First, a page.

09:04 Start the discussion with agreed agenda

It should describe with your objectives, what you want to achieve. It should include the audience: customers, employees and so on. Tools as tables/ timetables. Luca (from Hieran)

Policy approach, providing stakeholders all the information that they need.Who has authority to do the plan (Aleksi)

CP is about everyone, all the time, everywhere, verbally, physically presenting the messages of the company (Heidi)

  • Why do you want to communicate with the community?  (What’s your purpose?)
  • Whom do you want to communicate it to?  (Who’s your audience?)
  • What do you want to communicate?  (What’s your message?)
  • How do you want to communicate it?  (What communication channels will you use?)
  • Whom should you contact and what should you do in order to use those channels?  (How will you actually distribute your message?)


What channels (Heidi asked) : general channels like: newspaper, online, radio, etc.  Budget is a key element in the CP as well (Aleksi). How much money will you use for the CP.

Trends: Infographic, social media guidelines. Trends mostly are social medias. 

More and more customer orientation plan is another trend. (if you focus on customer. (James)

Types: Crisis communication plan (james), all companies have different ways of doing the CP.

CP is not a fixed plan, should be dynamic, should adapt to the organisation’s new opportunity or challenges. CP should always be adaptable (Aleksi)

Tools: 3 directional approach for 2 dimensional results. 

What- get? Who

What-give? Who

Not only about information but also decisions what you need to make (Luca)

(Support Aleksi’s viewpoint): 7 elements of good marketing CP

  1. It is participative, dynamic, flexible, audience-driven, It combines the best of PR and Marketing, It contains a mix of strategy and tactic, It is doable (James)

STEPS for good CP


Step 0: Strategic setup

Step 1: Audience

Step 2: Key messages

Step 3: Channels

(TAKE ACTION) Step 4:Indicators/measures (Evaluation) (James)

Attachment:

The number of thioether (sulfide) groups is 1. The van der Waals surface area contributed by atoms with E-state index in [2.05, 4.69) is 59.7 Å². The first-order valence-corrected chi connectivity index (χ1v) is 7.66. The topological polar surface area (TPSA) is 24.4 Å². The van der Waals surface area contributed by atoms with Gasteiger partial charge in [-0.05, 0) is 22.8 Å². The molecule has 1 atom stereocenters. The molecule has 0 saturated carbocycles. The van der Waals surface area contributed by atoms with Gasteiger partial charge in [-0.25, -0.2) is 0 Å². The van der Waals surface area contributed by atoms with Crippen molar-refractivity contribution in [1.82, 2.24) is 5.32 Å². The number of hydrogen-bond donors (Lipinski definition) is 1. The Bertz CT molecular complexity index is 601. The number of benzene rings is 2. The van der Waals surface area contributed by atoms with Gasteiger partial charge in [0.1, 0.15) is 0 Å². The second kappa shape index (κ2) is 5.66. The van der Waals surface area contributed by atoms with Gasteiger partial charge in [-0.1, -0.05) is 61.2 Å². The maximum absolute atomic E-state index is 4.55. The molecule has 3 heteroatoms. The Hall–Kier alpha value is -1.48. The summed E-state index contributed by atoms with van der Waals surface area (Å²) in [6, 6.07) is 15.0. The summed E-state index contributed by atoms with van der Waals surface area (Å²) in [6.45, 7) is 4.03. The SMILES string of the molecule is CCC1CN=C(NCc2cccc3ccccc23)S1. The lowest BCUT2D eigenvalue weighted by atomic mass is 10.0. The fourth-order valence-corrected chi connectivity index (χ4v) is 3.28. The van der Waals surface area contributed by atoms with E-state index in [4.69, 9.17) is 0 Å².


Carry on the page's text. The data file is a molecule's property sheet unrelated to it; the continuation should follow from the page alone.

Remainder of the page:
Step 0 should be goals and objectives

Confusion: (which should be the order): Make clear your target audience + set your goals (Anne Marie)

It’s different between B2B (goals + audience) and B2C (customer first then goals) (Heidi)

ccmc pbl 6

Should start with the type of companies

Step 0: Who are we? What we want to achieve

Prioritize step includes the crisis management (Aleksi, AWWA Journal and BCH CBD on “How to create a communication plan”)

All communication tools are almost exactly the same, but it depends on types of companies.

Who is actually responsible for writting down the plan? (asked Luca)

Communication professionals will be hired (Aleksi’s company)

Different people from different teams (Ruud’s case)

Some companies don’t have a concrete CP and went with the flow  (Aleksi)

Not everyone agreed that we should go with the flow.

Ivana Helsinki is one of Finland fashion plan ( not good CP because they just go with the flow). Within the fashion industry they might be known, but to the general public, the one who buys the clothes , they are unknown. But maybe that’s there plan.

Conclusion: Internal, external, everyone every time is an ambassador for the company. (Heidi)

Most important thing is the objective should be smart. Lots of tools to track if they click the email, etc.(Email marketing) (Anna Marie)

How to measure the effectiveness of your CP:

  • Effectiveness Success Rate
  • Efficiency


Survey research should not be used because its cost. Alternatively, These include tracking the number of customer calls to an information line, the number of hits on the utility’s website, the number of presentations made, the amount and nature of media coverage, the amount of legislative support for programs, and the level of public participation in utility decisions (Aleksi)

Average working days lost?


  • Benchmark prior to starting
  • Identify mix of outputs and outcomes
    • Outputs are a measure of your efforts.
    • Outcomes are the changes that occur (James)

Conclusion: Ideally, success is measured by the extent to which the plan helped the organization achieve its goals.

What recommendations should we give Ivana Helsinki?

Clarifying who they are, they should establish themselves to whoever want to know.

Closing + Observer

Anne’s picture:

Opening new task

Social Media
New ways of discussing
PROBLEM: How to use Social Media marketing effectively in building/developing brand? (B2B, B2C, brand building/developing)
Objective *: Youtube, facebook, instagram, linkedin,
1. Social Media? Channels-> How to choose the most effective platform for your company?
2. How to measure the impact of SM Marketing?
  • How to analyze Social Media activity?
3. How to apply?
  • Trends and examples of different impacts.
Key words:

PBL Task 6 27.10

Learning Objective: How to create an effective communications plan?

  1. What is a communications plan (CP)?
    • Communication planning is the art and science of reaching target audiences using marketing communication channels such as advertising, public relations, experiences or direct mail for example. It is concerned with deciding who to target, when, with what message and how. (Wiki)